Sunday, 17 June 2012

Around the Quinta and the Area...a few bits of news

    The issues surrounding the Quinta....our little mud hut situated up against the front of the Sierra Madre Oriental....continue to be quite mundane.   Repairs, cleaning, refreshing, and feeding the beasts take up a lot of time, especially for someone as lazy as the Gringo Viejo.   A little new news is that the HEB-Plus Grocery Store that had been scheduled for opening on the 1st of June of this year, actually opened on the 1st of June.   This created a lot of confusion in Cd. Victoria, because folks were getting ready, perhaps, to do a bit of "back to school" shopping at the ribbon cutting.    That is not actually true, because private works especially and even government projects frequently finish at or around the scheducled time.
      The opening was, however, not without the normal monster-flood of traffic and congestion.   HEB stores are very popular.    Another thing that is nice about the ones in Mexico.....Nobody pays with food stamps....all cash, credit card, and debit card.   Imagine.
     Most OROGs are not Texans, we have following in places that are still not part of the Imperium Texanus.   The HEB chain of grocery stores was founded by Herbert E. Butt in the San Antonio - Corpus Christi - McAllen area.   It wasn't all that long ago, back in the middle of the previous century.   During the past 20 years, HEB stores have held on to their Mayberry RFD places and improved them, while penetrating the up-scale market with phenomenal success.   Part of the expansion included going into Mexico where they would face stiff competition with a rapidly improving "supermercado" situation, primarily presented by the Soriana chain, and of course, WalMart.   Other local and neighbourhood type operators have also stepped up in terms of quality and presentation, so the business picture is challenging.
      My store is the Gran-D (grande) which is quite pleasant, clean, and very professional.   There are three of these locally branded stores in Victoria.   The Soriana is only about a mile on into the centre of town, and there is a huge WalMart out to the west end of the in-town area.   All-in-all, Cd. Victoria is well-equipped to sell good grub and grocery product to a smallish, but fairly well-to-do universe of customers.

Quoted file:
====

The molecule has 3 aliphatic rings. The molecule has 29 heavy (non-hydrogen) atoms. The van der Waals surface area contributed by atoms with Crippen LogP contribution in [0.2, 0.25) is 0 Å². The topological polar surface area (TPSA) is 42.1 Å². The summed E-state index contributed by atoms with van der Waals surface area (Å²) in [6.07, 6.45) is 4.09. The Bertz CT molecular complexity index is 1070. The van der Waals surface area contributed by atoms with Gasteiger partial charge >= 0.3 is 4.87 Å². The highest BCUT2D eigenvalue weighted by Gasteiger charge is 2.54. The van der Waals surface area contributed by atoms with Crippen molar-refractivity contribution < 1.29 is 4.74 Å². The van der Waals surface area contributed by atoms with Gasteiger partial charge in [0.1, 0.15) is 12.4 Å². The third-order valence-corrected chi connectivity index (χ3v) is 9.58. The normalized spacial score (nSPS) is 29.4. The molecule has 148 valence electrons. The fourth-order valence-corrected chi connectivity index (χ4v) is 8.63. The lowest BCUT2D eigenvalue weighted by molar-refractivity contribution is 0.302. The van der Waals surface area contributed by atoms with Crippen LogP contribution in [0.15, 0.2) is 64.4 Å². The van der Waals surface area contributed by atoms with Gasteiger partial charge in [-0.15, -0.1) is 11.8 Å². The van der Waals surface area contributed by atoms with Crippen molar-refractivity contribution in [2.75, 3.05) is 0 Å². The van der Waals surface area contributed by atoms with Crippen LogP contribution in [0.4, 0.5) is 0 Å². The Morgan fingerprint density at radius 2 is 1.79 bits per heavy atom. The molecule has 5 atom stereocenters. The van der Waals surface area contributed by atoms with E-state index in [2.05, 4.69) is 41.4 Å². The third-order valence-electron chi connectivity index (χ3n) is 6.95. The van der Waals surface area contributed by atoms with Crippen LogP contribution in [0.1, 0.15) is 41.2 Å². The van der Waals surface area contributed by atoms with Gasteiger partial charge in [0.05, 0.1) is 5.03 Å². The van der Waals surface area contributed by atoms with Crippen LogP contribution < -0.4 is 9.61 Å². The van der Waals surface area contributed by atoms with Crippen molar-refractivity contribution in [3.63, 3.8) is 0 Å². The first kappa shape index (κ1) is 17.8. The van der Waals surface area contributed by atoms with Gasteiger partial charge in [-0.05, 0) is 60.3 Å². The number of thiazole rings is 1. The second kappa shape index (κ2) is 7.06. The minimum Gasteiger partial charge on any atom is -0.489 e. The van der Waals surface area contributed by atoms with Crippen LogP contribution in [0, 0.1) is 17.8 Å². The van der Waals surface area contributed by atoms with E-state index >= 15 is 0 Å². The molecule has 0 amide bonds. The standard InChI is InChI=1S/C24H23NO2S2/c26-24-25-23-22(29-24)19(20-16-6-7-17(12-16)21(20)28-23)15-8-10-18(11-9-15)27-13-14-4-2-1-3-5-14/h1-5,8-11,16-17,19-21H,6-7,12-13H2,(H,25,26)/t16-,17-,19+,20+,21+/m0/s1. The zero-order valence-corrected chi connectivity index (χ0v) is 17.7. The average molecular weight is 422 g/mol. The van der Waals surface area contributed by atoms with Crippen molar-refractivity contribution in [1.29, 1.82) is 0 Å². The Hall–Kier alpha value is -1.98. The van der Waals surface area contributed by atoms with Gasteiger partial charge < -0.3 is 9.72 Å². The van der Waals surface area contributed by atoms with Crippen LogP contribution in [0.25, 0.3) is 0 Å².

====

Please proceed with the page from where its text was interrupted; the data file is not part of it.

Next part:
Of further interest is that El Gringo Viejo is constantly asked about security issues in Mexico and most people are comfortable with the idea that he is insane for even looking on a 180 degree vector, much less driving back and forth between the Texas - Mexico frontier, and much lesser yet having a sizable lot and mud hut situated in the middle of nowhere in Mexico.   El Gringo Viejo points out that sometimes it is not a good idea to visit Fort Hood, Texas when a Muslim nutter decides to do the bidding of Allah and slaughters twenty or thirty people.   He also points out that, if one remains outside of the the drug-trafficking industry, the actuarials for hanging around in Mexico are something like living in a small town in terms of mortality rates.   Not Detroit, or reasonable facsimili, but like Lamapasas....or reasonable facsimile, for instance.
     The twenty or thirty HEB-Plus stores later, especially those recently openned in Monterrey, Victoria, and Reynosa speak to the issue.   They say...El Gringo Viejo wins the issue.    I will only add that it is prudent to be prudent.   Actuarials are actuarials, and prudence is prudence.

      At the Quinta, our growies have been putting on quite a show.    For the first time in my adult life, I am finally proud of my land this year.   One morning, a bit less than a week ago, El Gringo Viejo walked out in that first pre-dawn light and was greeted with a remarkable roaring buzz.   It seemed at first to be coming from an old ear problem that almost always winds up being a 36 hours dizzy spell.    So, grumpiness set in, dizziness.  A few seconds later, a huge horse fly shot past the field of view, quite close.   Then...with lightning like mental began to dawn on me that there was no dizziness, the horse fly was actually a bee, and that there were lots and lots of bees.   Looking up, one could readily see that the ebony trees had finished a full-tree blossoming during the night and that there were literally hundreds upon thousands of honey bees (somewhat Africanised) having a flash-mob party in the Ebony Saloon.  In any regard, the buzzing sound was the loudest ever heard by this set of ears.  Both of our "upper" ebonies were totally covered by blossoms and bees.